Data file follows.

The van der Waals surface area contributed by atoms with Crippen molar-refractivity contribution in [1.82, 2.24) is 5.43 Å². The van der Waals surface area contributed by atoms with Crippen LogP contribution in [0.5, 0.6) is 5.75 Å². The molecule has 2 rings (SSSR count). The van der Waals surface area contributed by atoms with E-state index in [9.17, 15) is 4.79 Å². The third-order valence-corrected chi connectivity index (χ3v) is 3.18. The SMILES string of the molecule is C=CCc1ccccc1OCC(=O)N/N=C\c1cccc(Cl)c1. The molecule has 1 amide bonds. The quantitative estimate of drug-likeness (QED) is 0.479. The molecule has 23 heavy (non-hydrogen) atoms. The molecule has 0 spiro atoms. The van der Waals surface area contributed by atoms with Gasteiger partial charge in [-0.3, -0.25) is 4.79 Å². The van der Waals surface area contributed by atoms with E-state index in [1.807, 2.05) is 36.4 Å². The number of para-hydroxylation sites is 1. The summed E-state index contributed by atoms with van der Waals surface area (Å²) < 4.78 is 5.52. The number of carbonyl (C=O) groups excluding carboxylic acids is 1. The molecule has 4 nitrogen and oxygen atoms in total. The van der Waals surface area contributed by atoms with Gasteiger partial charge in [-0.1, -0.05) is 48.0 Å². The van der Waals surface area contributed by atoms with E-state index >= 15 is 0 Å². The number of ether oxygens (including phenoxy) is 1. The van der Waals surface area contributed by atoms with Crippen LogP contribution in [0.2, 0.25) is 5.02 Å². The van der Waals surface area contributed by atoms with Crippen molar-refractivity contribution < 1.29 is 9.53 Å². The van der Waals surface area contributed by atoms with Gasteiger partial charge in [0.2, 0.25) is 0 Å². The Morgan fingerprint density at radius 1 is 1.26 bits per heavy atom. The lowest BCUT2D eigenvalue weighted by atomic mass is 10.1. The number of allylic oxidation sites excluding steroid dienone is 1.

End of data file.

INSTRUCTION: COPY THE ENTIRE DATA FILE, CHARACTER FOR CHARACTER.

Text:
The van der Waals surface area contributed by atoms with Crippen molar-refractivity contribution in [1.82, 2.24) is 5.43 Å². The van der Waals surface area contributed by atoms with Crippen LogP contribution in [0.5, 0.6) is 5.75 Å². The molecule has 2 rings (SSSR count). The van der Waals surface area contributed by atoms with E-state index in [9.17, 15) is 4.79 Å². The third-order valence-corrected chi connectivity index (χ3v) is 3.18. The SMILES string of the molecule is C=CCc1ccccc1OCC(=O)N/N=C\c1cccc(Cl)c1. The molecule has 1 amide bonds. The quantitative estimate of drug-likeness (QED) is 0.479. The molecule has 23 heavy (non-hydrogen) atoms. The molecule has 0 spiro atoms. The van der Waals surface area contributed by atoms with Gasteiger partial charge in [-0.3, -0.25) is 4.79 Å². The van der Waals surface area contributed by atoms with E-state index in [1.807, 2.05) is 36.4 Å². The number of para-hydroxylation sites is 1. The summed E-state index contributed by atoms with van der Waals surface area (Å²) < 4.78 is 5.52. The number of carbonyl (C=O) groups excluding carboxylic acids is 1. The molecule has 4 nitrogen and oxygen atoms in total. The van der Waals surface area contributed by atoms with Gasteiger partial charge in [-0.1, -0.05) is 48.0 Å². The van der Waals surface area contributed by atoms with E-state index >= 15 is 0 Å². The number of ether oxygens (including phenoxy) is 1. The van der Waals surface area contributed by atoms with Crippen LogP contribution in [0.2, 0.25) is 5.02 Å². The van der Waals surface area contributed by atoms with Crippen molar-refractivity contribution < 1.29 is 9.53 Å². The van der Waals surface area contributed by atoms with Gasteiger partial charge in [0.2, 0.25) is 0 Å². The Morgan fingerprint density at radius 1 is 1.26 bits per heavy atom. The lowest BCUT2D eigenvalue weighted by atomic mass is 10.1. The number of allylic oxidation sites excluding steroid dienone is 1.